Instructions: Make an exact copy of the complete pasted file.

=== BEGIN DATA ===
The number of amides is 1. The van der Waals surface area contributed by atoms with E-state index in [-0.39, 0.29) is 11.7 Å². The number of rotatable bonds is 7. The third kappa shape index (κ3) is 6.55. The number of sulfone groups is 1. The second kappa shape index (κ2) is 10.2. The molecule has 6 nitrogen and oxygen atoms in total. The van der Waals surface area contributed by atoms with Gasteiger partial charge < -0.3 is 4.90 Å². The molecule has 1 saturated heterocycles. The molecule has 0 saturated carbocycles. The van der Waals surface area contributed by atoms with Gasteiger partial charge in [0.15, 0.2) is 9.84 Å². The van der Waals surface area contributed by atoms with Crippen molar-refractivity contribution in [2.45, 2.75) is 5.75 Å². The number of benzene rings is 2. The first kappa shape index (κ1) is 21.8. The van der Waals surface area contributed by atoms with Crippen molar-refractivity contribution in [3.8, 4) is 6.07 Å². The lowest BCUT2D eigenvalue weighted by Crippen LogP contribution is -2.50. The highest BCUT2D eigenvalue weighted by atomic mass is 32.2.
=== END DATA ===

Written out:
The number of amides is 1. The van der Waals surface area contributed by atoms with E-state index in [-0.39, 0.29) is 11.7 Å². The number of rotatable bonds is 7. The third kappa shape index (κ3) is 6.55. The number of sulfone groups is 1. The second kappa shape index (κ2) is 10.2. The molecule has 6 nitrogen and oxygen atoms in total. The van der Waals surface area contributed by atoms with Gasteiger partial charge < -0.3 is 4.90 Å². The molecule has 1 saturated heterocycles. The molecule has 0 saturated carbocycles. The van der Waals surface area contributed by atoms with Gasteiger partial charge in [0.15, 0.2) is 9.84 Å². The van der Waals surface area contributed by atoms with Crippen molar-refractivity contribution in [2.45, 2.75) is 5.75 Å². The number of benzene rings is 2. The first kappa shape index (κ1) is 21.8. The van der Waals surface area contributed by atoms with Crippen molar-refractivity contribution in [3.8, 4) is 6.07 Å². The lowest BCUT2D eigenvalue weighted by Crippen LogP contribution is -2.50. The highest BCUT2D eigenvalue weighted by atomic mass is 32.2.